# Quantifying the difference between micro and macro averaging in cross-validation

I am studying the effect of micro vs macro averaging the results of a cross-validation run. Using true positive rate as a running example, given a cross-validation run of $$K$$ folds, the final $$TPR$$ can be computed by:

• micro-averaging: $$TPR_\mu = \dfrac{\sum_{i=1}^K TP_i}{\sum_{i=1}^K N_i^+}=\dfrac{\sum_{i=1}^K TP_i}{N^+}$$
• macro-averaging: $$TPR_M=\dfrac1K\sum_{i=1}^K \dfrac{TP_i}{N_i^+}$$ where $$N_i^+$$ is the number of positive examples in fold $$i$$ and $$N^+$$ is the total number of positive examples.

Other answers and literature [1,2] argue that $$TPR_\mu$$ is the most unbiased estimator for the $$TPR$$. Here, I am interested in quantifying the difference between $$TPR_\mu$$ and $$TPR_M$$, particularly with respect to the number of positive examples in each fold, to better understand the sources of a potential bias in $$TPR_M$$.

My attempt is the following:

Let $$f_i=\dfrac{N_i^+}{N_i}$$ be the fraction of positives in fold $$i$$, and $$f = \dfrac{N^+}{N}$$ be the fraction of positives in the entire dataset. We have that: \begin{align} N_i^+ &= f_i \cdot N_i = f_i \cdot \dfrac{N}{K} \\ N_i^+ &\sim \mathsf{Binomial} \left( \frac{N}{K}, \ f \right) \\ f_i &\sim \mathcal{N} \left( f, \ \sqrt{\frac{K}{N} \cdot f \cdot (1-f)} \right) \end{align}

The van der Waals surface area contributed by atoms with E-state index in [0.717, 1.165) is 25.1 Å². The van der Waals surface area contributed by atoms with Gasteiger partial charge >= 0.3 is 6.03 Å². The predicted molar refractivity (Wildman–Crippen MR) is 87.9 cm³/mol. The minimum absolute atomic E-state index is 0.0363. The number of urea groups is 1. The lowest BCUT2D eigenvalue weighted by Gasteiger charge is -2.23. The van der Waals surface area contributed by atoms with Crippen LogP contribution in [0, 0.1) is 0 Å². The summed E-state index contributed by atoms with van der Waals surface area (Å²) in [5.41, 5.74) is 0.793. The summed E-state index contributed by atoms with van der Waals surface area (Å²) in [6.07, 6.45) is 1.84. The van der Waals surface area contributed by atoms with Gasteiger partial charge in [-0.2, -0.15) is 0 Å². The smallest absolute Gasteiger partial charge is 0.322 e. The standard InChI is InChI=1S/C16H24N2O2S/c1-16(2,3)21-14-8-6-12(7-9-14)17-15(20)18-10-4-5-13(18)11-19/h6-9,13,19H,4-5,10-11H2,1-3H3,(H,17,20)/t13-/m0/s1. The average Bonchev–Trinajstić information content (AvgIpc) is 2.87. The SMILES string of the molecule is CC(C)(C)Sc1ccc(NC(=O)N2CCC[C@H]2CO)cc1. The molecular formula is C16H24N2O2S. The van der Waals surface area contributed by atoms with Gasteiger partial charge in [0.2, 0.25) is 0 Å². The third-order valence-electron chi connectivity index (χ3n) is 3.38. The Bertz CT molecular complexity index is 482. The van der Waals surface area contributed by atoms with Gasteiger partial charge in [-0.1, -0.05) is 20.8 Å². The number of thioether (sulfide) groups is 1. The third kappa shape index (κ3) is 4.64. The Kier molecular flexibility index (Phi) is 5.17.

Finally, \begin{align} TPR_\mu &= \dfrac{\sum_{i=1}^K TP_i}{\sum_{i=1}^K N_i^+} = \dfrac{1}{N}\sum_{i=1}^K \color{blue}{\dfrac{TP_i}{f}} \\ TPR_M &= \dfrac1K\sum_{i=1}^K \dfrac{TP_i}{N_i^+}=\dfrac1K\sum_{i=1}^K \dfrac{TP_i}{f_i\cdot\frac{N}{K}} = \dfrac{1}{N}\sum_{i=1}^K\color{magenta}{\dfrac{TP_i}{f_i}} \end{align}

So, essentially, the difference between micro and macro averaging is solely due to the fraction of positives in each split. If each split contains the same fraction of positives (i.e. $$f_i = f, \ \forall i$$), then $$TPR_\mu = TPR_M$$.

My questions:

1. Can I quantify some sort of difference between $$TPR_\mu$$ and $$TPR_M$$ given the variance of $$f_i$$? For example, if the variance is high, I expect $$TPR_M$$ to greatly differ from $$TPR_\mu$$, whereas if all $$f_i$$ are close to the mean, there wouldn't be much difference.
2. Are there any interesting insights I can extract from this calculations?